The main focus of Norah Fearon Knight’s memoir ‘Nostalgia’ is undoubtedly her family and home life during her childhood. ‘Our family counting mother & father’, she tells, ‘numbered thirteen. I was the proud possessor of six brothers & four sisters, all of whom I love most dearly’ and proud she was indeed (2-3). Whilst David Vincent argues that working-class autobiographers lack emotional vocabulary, this is certainly not true in Norah’s case (1980, 227). She sings the praises of her family throughout her memoir, not a bad word to say about any of them, and in the concluding paragraphs expresses ‘the sorrow and deep feeling of loss’ that came with the passing of her father and several siblings (70).
‘Without my brothers & sisters, I don’t think I would have had a childhood worth remembering’ (9)
Norah’s fondness of her ten siblings can be seen from her decision to offer a short biography of each of them in the opening pages of ‘Nostalgia’, which you can read in my transcription of the memoir (pages 2-9). These pages briefly outline significant events in each of her siblings’ lives such as: marriages, having children, jobs held and moving to different places, as well as discussing their personal qualities and attributes.
Norah’s decision to provide such details about each and every one of her siblings in her memoir highlights their importance to her and could be seen as her way of ensuring their lives, loves and losses are never forgotten and that there is a permanent, everlasting record of them in her writing. She explains how: ‘It is said that the older children always bully the younger ones but it was never so with us & we would turn on any stranger who might say anything detrimental of any one of us’ and through her siblings playing such a part in ‘Nostalgia’, that same family unity and togetherness is seen (39). More can be learnt about the lives of the Fearon siblings here, as I have created a family tree for Norah on Ancestry.co.uk.
Norah’s adoration for her family did not end at her siblings – in ‘Nostalgia’ she talks of both her parents with much love and warmth also. Her mother was born Amy Cawthorn in Newcastle-Upon-Tyne in 1869 and married Norah’s father, Joseph, in 1891. Norah presents her mother as ever present and caring, for example explaining how: ‘mother was always there to dry our tears’ (29) and demonstrates her mother’s selfless, generous nature, telling of how she ‘offered all the family’ her favourite sweet, meaning that by the time everyone had taken some, ‘there could not have been much for her’ (2).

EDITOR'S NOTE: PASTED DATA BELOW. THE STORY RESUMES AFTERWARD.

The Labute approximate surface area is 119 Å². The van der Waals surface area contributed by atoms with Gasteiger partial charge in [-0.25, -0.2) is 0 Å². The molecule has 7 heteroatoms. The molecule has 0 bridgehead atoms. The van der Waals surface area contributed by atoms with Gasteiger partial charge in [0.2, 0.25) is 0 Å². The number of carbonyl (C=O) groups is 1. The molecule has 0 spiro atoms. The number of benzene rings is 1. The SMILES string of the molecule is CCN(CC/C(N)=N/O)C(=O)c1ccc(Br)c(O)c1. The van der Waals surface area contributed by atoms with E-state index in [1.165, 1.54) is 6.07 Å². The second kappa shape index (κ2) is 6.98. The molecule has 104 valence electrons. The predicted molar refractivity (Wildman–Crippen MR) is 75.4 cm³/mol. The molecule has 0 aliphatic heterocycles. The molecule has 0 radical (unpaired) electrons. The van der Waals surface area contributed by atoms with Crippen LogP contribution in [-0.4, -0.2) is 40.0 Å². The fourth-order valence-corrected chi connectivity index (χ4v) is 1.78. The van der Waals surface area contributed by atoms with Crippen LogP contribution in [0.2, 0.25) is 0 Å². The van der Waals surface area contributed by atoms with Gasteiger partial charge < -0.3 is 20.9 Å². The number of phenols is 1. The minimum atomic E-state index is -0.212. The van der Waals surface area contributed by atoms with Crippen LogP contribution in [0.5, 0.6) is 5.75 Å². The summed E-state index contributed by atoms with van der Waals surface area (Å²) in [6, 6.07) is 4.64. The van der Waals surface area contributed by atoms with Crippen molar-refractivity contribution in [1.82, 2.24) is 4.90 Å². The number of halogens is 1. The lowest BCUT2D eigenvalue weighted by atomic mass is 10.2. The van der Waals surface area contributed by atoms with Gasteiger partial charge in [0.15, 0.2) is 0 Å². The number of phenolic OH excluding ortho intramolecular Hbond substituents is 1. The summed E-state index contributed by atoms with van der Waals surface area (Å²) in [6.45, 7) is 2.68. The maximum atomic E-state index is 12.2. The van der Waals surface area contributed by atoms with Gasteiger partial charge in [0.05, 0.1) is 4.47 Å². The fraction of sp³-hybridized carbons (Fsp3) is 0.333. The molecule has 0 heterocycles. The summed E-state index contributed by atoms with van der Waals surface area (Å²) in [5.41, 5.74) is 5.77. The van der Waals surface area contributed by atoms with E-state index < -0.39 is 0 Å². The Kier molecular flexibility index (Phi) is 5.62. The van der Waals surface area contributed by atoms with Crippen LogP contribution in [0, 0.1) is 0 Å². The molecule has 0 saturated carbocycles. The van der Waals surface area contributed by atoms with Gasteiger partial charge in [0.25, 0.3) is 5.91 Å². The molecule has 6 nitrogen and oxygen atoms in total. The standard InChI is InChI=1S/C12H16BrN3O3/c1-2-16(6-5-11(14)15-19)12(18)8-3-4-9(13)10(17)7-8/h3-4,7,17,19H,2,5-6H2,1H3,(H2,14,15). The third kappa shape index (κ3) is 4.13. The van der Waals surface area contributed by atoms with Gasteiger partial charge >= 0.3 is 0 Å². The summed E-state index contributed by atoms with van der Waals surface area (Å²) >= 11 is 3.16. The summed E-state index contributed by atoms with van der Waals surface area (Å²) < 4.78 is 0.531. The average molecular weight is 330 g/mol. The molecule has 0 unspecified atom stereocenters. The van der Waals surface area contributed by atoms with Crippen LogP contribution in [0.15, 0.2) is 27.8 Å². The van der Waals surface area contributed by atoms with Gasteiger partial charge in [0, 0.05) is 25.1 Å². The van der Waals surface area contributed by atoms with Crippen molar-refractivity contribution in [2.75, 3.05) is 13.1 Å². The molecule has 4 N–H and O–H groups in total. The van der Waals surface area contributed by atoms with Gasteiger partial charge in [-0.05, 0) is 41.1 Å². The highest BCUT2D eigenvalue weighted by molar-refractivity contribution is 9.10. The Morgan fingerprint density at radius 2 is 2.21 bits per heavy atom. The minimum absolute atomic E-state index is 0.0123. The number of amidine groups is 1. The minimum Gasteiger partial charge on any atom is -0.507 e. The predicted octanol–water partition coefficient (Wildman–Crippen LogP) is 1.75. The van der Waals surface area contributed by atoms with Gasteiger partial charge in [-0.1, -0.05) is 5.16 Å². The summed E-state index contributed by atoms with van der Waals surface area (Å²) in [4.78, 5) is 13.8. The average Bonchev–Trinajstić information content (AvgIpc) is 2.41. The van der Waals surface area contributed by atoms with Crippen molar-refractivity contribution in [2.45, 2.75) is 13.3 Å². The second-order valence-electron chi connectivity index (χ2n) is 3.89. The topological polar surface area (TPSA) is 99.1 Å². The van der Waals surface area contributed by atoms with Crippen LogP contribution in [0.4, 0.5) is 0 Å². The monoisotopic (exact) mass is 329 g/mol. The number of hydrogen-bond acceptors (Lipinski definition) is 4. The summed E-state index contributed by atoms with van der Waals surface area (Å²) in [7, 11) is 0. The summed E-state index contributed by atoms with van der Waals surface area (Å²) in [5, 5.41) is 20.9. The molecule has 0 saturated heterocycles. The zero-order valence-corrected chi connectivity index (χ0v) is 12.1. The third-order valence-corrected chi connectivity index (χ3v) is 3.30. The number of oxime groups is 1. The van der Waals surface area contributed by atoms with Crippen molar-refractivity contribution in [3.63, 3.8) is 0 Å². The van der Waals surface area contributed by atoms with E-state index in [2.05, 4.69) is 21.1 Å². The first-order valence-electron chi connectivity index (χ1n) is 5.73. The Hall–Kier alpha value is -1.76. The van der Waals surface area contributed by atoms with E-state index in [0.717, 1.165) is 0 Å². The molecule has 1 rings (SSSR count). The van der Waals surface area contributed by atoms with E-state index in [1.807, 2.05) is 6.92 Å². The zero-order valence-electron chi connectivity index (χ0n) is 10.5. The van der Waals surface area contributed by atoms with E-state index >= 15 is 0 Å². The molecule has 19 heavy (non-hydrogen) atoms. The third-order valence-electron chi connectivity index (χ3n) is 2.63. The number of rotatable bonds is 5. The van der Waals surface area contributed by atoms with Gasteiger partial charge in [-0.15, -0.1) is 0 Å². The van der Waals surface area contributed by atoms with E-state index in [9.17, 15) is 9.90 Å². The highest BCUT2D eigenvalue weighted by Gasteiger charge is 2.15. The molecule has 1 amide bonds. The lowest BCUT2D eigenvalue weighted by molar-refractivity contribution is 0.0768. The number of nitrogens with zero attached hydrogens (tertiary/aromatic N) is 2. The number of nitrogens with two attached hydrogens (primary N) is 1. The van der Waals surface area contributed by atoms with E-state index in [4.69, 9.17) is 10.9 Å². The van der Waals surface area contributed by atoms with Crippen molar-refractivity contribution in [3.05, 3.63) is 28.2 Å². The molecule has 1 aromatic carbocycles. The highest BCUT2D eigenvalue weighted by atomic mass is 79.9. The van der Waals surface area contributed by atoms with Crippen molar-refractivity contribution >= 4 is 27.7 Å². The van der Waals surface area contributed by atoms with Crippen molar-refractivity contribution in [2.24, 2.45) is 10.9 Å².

In the copy of ‘Nostalgia’ held by Brunel’s Burnett Archive of Working Class Autobiographies, the first page is extremely faded and so illegible. However, I have been fortunate enough to get in touch with Norah’s son Gordon through Ancestry.co.uk and he kindly sent me a clear version of the first page of ‘Nostalgia’. On this opening page, Norah establishes her mother in the housewife role, carrying out domestic, unpaid labour. She pictures her: ‘standing over the kitchen fire, tasting the stew’ and ‘bending over the sewing machine, making dresses for Kathleen and me’ and remembers how ‘her table linen was always perfect’ (1). This traditional, highly gendered role was very typical of mothers during the 1910s, Sonya O. Rose explaining how: ‘the belief that individual women were responsible for social reproduction, by which I mean childbearing and caring for family members on a daily basis, was enshrined in law as well as in local custom’ (1992, 76), only 10% of married women in 1911 being in some form of paid work (1992, 80).
However, it was not just Norah’s mother and the female members of the Fearon household who found themselves participating in housework. Joanna Bourke talks of ‘masculine forms of housework’ being carried out by working class men during the early 20th century and we see this in ‘Nostalgia’ (1994, 81). For example, Norah explains how when it came to chores such as cleaning the silverware, ‘the boys had to do the knives, (it wasn’t considered a job for girls)’ (40) and ‘the boys took it in turns to clean dad’s boots & leggings’ (11).
Norah speaks of her father with just as much affection and admiration as she does her mother. Yet, this affection is presented through her recollections of games they played together and memories shared, rather than outright statements. She tells how ‘he used to put us through our own drill, we had imaginary rifles’ (11) and how ‘Dad was a great one at giving us nicknames’ (35). Julie-Marie Strange explains how working class autobiographers tend to ‘signal their affectionate relationship with their father by talking about the things he did for them’ and this is definitely the case with Norah, revealing her father’s playful and fun loving characteristics for these anecdotes (2015).